If President Joe Biden is successful, the United States is on the verge of doing all it can on offshore wind power. Its administration announced Monday that it set itself a goal of obtaining 30 gigawatts of electricity from offshore wind farms by 2030.
Offshore wind has a long history of being right around the corner in the United States Heck, this same publication has written about it (more than one time!), only so that the boom never quite materializes. The country currently has seven turbines that rotate in the sea. Seven! At the risk of repeating history, this could finally be the time when the United States begins to implement offshore wind, harnessing a resource that could produce enough electricity to power the entire country. And Biden’s new goal – albeit a huge leap forward – is absolutely a possibility.
“Given that the program was established by Congress almost 16 years ago and there are only 12 megawatts installed in federal waters, going from zero to 30 gigawatts is ambitious,” said Jeremy Firestone , an offshore wind researcher at the University of Delaware, in an email. “Having said that, it’s also realistic, and the United States could do even more if there is the political will. “
Biden’s goal comes at a time when the appetite for wind power seems to be intensifying. Even before taking office, the Trump administration (!) Chaired a record offshore wind auction. representing Raul Grijalva presented a bill last year, that would codify a target of 25 gigawatts of offshore wind capacity by 2030. A number of states, mostly in the northeast, have set targets for offshore wind. In fact, seven states alone ranging from Maryland to Massachusetts have set individual goals this, in total, will take us to 30 gigawatts of offshore wind power by 2035. Since only Rhode Island has installed any offshore wind farm To date, that plan seemed a bit aggressive before Biden’s proclamation. But throwing the weight of federal and state governments behind offshore wind could be the nudge needed to get the turbines finally spinning in the region and elsewhere..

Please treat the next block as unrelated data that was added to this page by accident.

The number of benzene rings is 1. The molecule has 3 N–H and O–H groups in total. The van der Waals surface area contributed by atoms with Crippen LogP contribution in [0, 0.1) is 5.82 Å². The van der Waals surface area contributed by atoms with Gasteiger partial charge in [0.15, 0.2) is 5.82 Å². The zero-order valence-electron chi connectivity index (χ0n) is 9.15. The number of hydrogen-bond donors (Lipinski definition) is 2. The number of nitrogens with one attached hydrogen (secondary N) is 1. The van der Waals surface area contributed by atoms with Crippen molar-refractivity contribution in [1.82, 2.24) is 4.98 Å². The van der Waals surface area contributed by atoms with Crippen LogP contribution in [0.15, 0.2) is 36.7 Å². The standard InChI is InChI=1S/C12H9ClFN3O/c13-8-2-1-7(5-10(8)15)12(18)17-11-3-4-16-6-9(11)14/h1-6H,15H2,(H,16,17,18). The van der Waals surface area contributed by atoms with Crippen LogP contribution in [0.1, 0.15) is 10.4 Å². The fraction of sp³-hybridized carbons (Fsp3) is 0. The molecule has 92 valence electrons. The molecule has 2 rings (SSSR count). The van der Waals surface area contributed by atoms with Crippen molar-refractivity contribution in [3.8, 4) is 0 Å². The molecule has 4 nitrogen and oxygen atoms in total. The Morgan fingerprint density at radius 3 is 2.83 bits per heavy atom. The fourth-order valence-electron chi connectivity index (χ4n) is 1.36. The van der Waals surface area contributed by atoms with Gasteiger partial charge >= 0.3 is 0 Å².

“The building blocks are in place for the offshore energy transition – the regulatory regime since 2009, and the Bureau of Ocean Energy Management has leased the lion’s share of the ocean area needed for 30 gigawatts, and favorable states,” said Firestone.
The administration said it will use various measures to ensure the United States is on the right track as it catches up with Europe, where more than three quarters of all offshore wind capacity has been developed to date. Among these tools are the opening of a new rental area with world-class wind capacity, the improvement of ports to speed up construction, the promotion of loan programs for developers and the study of the impact of wind farms on fisheries and coastal towns. This could help allay concerns that have arisen in response to offshore wind projects and created obstacles for them, including lawsuits by wealthy Hamptonites and blockade by lobster boats from Maine. The administration also argues that it could be a job creator, resulting in around 44,000 workers joining the industry this decade.